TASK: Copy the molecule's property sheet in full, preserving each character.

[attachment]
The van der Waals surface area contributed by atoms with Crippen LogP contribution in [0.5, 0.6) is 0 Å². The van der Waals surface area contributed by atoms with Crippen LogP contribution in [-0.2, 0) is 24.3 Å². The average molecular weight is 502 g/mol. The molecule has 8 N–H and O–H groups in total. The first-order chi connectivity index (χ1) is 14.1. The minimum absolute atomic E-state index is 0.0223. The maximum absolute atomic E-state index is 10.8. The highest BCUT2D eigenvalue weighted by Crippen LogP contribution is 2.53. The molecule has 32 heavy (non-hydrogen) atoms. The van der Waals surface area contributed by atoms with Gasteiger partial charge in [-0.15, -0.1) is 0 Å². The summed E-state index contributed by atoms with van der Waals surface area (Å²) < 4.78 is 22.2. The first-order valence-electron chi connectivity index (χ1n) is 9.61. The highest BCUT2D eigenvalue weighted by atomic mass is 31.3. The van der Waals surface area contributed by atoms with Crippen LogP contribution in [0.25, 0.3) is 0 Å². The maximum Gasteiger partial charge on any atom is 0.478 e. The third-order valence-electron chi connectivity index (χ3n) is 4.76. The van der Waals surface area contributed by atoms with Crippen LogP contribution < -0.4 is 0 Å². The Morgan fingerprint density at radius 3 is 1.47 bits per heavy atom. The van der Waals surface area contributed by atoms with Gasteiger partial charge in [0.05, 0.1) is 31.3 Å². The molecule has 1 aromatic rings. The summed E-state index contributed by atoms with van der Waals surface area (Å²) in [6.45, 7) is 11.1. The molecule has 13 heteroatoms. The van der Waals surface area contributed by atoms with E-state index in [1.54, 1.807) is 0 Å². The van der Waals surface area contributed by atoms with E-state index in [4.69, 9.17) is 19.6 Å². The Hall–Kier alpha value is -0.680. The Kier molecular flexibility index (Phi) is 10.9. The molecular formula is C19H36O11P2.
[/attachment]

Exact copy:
The van der Waals surface area contributed by atoms with Crippen LogP contribution in [0.5, 0.6) is 0 Å². The van der Waals surface area contributed by atoms with Crippen LogP contribution in [-0.2, 0) is 24.3 Å². The average molecular weight is 502 g/mol. The molecule has 8 N–H and O–H groups in total. The first-order chi connectivity index (χ1) is 14.1. The minimum absolute atomic E-state index is 0.0223. The maximum absolute atomic E-state index is 10.8. The highest BCUT2D eigenvalue weighted by Crippen LogP contribution is 2.53. The molecule has 32 heavy (non-hydrogen) atoms. The van der Waals surface area contributed by atoms with Gasteiger partial charge in [-0.15, -0.1) is 0 Å². The summed E-state index contributed by atoms with van der Waals surface area (Å²) < 4.78 is 22.2. The first-order valence-electron chi connectivity index (χ1n) is 9.61. The highest BCUT2D eigenvalue weighted by atomic mass is 31.3. The van der Waals surface area contributed by atoms with Crippen LogP contribution in [0.25, 0.3) is 0 Å². The maximum Gasteiger partial charge on any atom is 0.478 e. The third-order valence-electron chi connectivity index (χ3n) is 4.76. The van der Waals surface area contributed by atoms with Crippen LogP contribution < -0.4 is 0 Å². The Morgan fingerprint density at radius 3 is 1.47 bits per heavy atom. The van der Waals surface area contributed by atoms with Gasteiger partial charge in [0.05, 0.1) is 31.3 Å². The molecule has 1 aromatic rings. The summed E-state index contributed by atoms with van der Waals surface area (Å²) in [6.45, 7) is 11.1. The molecule has 13 heteroatoms. The van der Waals surface area contributed by atoms with E-state index in [1.54, 1.807) is 0 Å². The van der Waals surface area contributed by atoms with E-state index in [4.69, 9.17) is 19.6 Å². The Hall–Kier alpha value is -0.680. The Kier molecular flexibility index (Phi) is 10.9. The molecular formula is C19H36O11P2.